Okay, well not immediately. I mean, first there was the requisite pre-gig dinner at Pinky's. (Sean owed me hush puppies!) And then we kicked around the Milestone's well-worn bar in part two of our ritual. Where I mostly pestered poor Jesse Dangerously – fishing for listening suggestions from the substantial number of Canadian hip-hoppers who are what you might called Backburner-adjacent and complaining about how wholly unprepared I am when approached with questions concerning things of greater global import than, say, music or video games.
The night kicked off in earnest with MC Stealth, a local rapper that I know better as "that chick that stands next to me at the Dual Core show." She brought the house to order with a blend of sultry swagger and geeky self-awareness that I wasn't quite prepared for. Up to this point I'd only really seen her do the odd guest verse with The ThoughtCriminals, and though the crowd was sparse this early in the night she played to the goddamn rafters.
Next up was Sulfur, a cat I often see perform as part of the aforementioned TCs, in a sharp but too-short solo set. In the absence of the rest of the crew, Sean's personal style – I like to describe it as that of the world's warmest and most fun-loving street corner prophet of doom – really came through, especially on joints like the atomic-powered "1945." Oh, and let me pause here to give a nod to Tribe One for pointing out that Sulfur has a spit that is rather reminiscent of another southern hip-hopper, Goodie Mob's Khujo. (Good ears, Niles!)
Sean's musical soulmate Mikal kHill (AKA: The Human Disaster) then did his thing, and I was once again reminded that, no matter how many times I see that same dude at that same venue, kHill always brings something a little different to each set. Like Sulfur, Mikal naturally comes through a little different in the absence of the funky chip-rock of his fellow ThoughtCriminals, and that dynamic naturally shifted yet again with a little on-stage assistance from his various tour-mates.
Halifax Rap Legend Jesse Dangerously took the stage in one of his very rare appearances this far south, and, as I said to the man himself after his set had concluded, it was exactly the performance I'd been waiting 5 years to experience. Jesse had mentioned going in that he planned to concentrate on newer material, but I was particularly impressed by how well his latest single, the haunting "Slept Through a Landslide," translated within what had been up to that point a predominantly aggressive musical event.
Tribe One, who served as Jesse's immobile monolith of a hype-man took point next, and, as I've been assured he did literally every other night of the tour, fuckin' killed it. From massive set-ender "Kaiju (CrushKillDestroy)" to the nigh Jesse D level of motormouthery in "The Official Handbook of the Marvel Universe A-Z" (which hit hard on my Wired podcast earlier this week) to the goddamn-Niles-don't-make-me-cry-at-a-rap-show performance of "Different," Tribe delivered the goods.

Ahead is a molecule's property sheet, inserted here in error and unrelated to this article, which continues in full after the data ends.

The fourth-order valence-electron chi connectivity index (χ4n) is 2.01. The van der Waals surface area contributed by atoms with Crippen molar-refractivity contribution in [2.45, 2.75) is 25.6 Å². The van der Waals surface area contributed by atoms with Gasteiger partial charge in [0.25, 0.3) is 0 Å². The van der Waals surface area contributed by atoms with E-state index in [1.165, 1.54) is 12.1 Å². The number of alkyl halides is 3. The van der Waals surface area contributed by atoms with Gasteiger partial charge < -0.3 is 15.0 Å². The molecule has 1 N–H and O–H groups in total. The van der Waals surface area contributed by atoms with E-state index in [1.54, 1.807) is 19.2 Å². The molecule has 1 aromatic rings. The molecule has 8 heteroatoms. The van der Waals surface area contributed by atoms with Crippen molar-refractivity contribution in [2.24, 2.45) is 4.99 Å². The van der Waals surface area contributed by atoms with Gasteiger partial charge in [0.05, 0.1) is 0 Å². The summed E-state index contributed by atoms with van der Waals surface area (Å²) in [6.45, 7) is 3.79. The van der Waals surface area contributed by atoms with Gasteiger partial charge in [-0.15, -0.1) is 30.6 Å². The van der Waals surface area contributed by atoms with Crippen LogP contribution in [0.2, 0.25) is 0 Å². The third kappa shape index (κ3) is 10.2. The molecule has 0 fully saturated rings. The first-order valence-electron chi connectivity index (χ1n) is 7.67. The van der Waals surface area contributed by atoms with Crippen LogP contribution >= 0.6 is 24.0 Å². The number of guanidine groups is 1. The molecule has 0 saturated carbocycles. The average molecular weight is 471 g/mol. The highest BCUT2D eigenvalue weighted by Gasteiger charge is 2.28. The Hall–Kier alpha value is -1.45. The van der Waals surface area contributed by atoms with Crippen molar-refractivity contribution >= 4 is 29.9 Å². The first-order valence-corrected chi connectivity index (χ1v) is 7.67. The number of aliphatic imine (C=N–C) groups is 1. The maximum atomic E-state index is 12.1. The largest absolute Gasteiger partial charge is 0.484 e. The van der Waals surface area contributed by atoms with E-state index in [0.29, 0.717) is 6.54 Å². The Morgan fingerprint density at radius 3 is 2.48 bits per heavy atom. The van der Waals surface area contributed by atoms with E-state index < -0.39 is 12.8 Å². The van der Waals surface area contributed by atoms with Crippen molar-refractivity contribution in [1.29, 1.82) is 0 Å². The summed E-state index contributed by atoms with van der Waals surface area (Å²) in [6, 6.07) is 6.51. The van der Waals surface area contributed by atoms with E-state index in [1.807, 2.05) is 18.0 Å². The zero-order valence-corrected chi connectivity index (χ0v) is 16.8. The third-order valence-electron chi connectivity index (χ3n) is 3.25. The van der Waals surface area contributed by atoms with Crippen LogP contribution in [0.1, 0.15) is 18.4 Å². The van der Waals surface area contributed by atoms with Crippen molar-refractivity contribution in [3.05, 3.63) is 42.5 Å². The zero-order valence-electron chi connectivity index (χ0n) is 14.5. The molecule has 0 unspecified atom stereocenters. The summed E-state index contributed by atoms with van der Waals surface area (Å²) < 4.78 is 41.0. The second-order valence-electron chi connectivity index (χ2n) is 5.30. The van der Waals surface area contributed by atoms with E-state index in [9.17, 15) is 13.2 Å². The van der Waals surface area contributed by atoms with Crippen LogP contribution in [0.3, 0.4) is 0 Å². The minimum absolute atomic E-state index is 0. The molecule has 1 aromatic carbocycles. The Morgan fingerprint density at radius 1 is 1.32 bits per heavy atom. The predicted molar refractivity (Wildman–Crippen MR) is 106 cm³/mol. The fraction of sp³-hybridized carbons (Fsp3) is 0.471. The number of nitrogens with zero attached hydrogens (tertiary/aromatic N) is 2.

A mowhawked Adam WarRock did the final solo set with a fairly eclectic selection from his vast back catalog. He came correct throughout despite late night time constraints, but "Waka Flocka Swanson," with its crazy audience call-back, was an easy highlight. I honestly expected the guys – especially Euge, who'd only recently returned from the road prior to embarking on this tour – to be a bit worn down at this show, but they were electric. I never should've doubted.
The final ThoughtCriminals set, which was really more of an everybody set, was a proper sendoff to a night of lyrical magic. I've come to the realization that there is simply never a time when I don't want to hear a live rendition of "Earthbound," though I can't imagine that puts me in the minority. I'll stop short of saying this was a perfect show, mind you, because the Milestone is no place for perfect shows; it's more a place for loose experimentation and seat-of-your-pants set lists. In short, it's the perfect place for this motley crew of musical miscreants.
The 'Stone is a live venue in the truest of fashions. It's a place brimming with history that only seems to take on more relevance as it expands its scope into an ever-branching series of distinct musical tributaries. The audience and the performers are separated by mere inches, and that sort of intimacy feeds directly into the brand of hip-hop community-building that NOFRIENDS is all about. Okay, it doesn't hurt that Sulfur and kHill quite literally grew up on that stage, but regardless it speaks volumes about both the often ignored strengths of the Queen City as a live music destination and the pure artistry of its local talent and their vast network of allies.
Maybe I didn't get to hear "Gravity Falls" or "Out of Gas," but I did get a night of unbelievable performances from